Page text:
Monitoring and Evaluating. Institutions must monitor and evaluate strategy, using quantitative analyses (e.g., data analyses, benchmark institution comparisons) and qualitative measures (usually stakeholder surveys).

Leaders can make small or large changes in the strategy  at any time. The frequency of ongoing monitoring depends on the nature of the organization and environment. Many institutions view metrics via a dashboard, balanced scorecard, key performance indicators, or other tools to identify trends.

Strategic Performance Measures. Strategic performance measurement is a core tool to evaluate strategy, provide information to the public, and perform better. Metrics support resource allocation, note progress, and lead to changes in behavior and performance. Effective measurement systems usually integrate into decision-making, focus on a few desired and simple metrics, lead to action, communicate selected metrics and performance targets, and recognize limitations. They span multiyear plans and budgets. Strategic performance metrics should identify a coordinated set of actions aimed at long-term improvement, include a rationale and purpose, and analyze areas that the school controls. Output is an inadequate metric because measuring quality and quantity of student learning is complex; benchmarks lie outside the institution; and some metrics can be manipulated. Performance metrics should focus on operational and capital measures and customer satisfaction, similar to APPA’s Facilities Performance Indicators (FPI.)

Accountability for Results.  Accountability,  a  way  of  life at many institutions, provides timely and useful performance data. A positive culture is necessary for effective accountability (e.g., agreement on  goals, positive focus on improvement, open dialogue, recognition of progress and strengths,  data transparency). Leaders and all stakeholders  must embrace accountability.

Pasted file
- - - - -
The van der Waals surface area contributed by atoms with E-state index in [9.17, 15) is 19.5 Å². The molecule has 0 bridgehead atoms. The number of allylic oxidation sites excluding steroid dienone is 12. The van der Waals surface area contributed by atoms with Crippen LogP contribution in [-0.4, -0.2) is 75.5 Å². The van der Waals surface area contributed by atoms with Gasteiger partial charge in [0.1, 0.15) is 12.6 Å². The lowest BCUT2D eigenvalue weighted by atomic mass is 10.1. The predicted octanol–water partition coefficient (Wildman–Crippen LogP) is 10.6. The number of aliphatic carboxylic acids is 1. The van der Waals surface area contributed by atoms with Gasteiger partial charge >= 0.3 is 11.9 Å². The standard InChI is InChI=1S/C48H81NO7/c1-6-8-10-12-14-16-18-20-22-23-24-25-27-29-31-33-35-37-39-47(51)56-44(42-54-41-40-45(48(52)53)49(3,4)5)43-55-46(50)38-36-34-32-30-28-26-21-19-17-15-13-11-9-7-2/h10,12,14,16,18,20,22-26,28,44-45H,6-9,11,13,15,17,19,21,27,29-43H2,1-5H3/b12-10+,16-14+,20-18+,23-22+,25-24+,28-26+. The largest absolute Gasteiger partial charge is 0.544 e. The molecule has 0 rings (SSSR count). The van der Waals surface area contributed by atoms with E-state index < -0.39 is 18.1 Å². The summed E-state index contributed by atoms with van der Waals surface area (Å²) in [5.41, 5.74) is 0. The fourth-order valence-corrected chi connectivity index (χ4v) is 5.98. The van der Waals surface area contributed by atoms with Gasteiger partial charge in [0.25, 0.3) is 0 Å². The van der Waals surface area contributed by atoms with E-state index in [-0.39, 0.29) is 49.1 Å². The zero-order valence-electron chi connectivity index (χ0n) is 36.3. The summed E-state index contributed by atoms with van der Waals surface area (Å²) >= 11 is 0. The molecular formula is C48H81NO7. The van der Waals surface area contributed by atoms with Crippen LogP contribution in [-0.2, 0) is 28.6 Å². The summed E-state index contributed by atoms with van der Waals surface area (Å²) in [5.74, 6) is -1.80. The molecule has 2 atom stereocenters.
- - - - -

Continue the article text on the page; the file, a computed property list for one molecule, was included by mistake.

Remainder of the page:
Strategic Planning

Strategic planning is an ongoing  activity  that  outlines how an organization will reach and measure goals. A strategic plan addresses the entire organization for a specific timeline; a product, service, or program and utilizes a business plan. Useful models and approaches depend on leadership, culture, complexity, and environment. Strategic plans focus on allocating funds, capital, and people to serve customers, molding  the future through risk-taking decisions to build on strengths despite a changing and  competitive  external environment. Strategic planning is inherent to management, a responsibility (a way of  life)  for managers. Limited  resources  argue  for  focusing  on fewer and more limited objectives to produce larger payoffs. Steps to make strategic plans more substantive include testing assumptions in  short  experiments, banning fuzzy language, escaping template tyranny, and asking tough questions to get unscripted answers.  Keys   to strategy implementation are strengthening accountability for results (not activities) and behaviors  and cultivating employees who act like owners.

Common pitfalls are a reluctance to say no, failure to connect strategic planning to action, and vague action steps. Critical principles are to assess whether an institution is ready for strategic planning; assign the best people; engage leadership priority and decisions; involve frontline personnel (and customers); and understand that no one approach or process is perfect.

Communicating the Plan

A strategic plan must be written in a style and format that fits the institution and can be widely distributed to stakeholders. Most plans include an executive summary; vision, mission, and value statements; goals and strategies; and appendices (e.g., operating detail, data analysis, financial plan, performance measures).

Facilities  Planning.    Ideally,  facilities  planners participate in the strategy and  strategic  planning process; strategic plans often include a campus facilities master plan. Colleges must recognize that facilities and technology infrastructure plays a role in creating a sense of place and identity (for the institution, students,  alumni) and in supporting learning (e.g., amount of daylight in a classroom, space design to promote small group interactions). One important function of the facilities manager (and campus leaders) is implementing  a strategy embraced by administrators and academics campus-wide.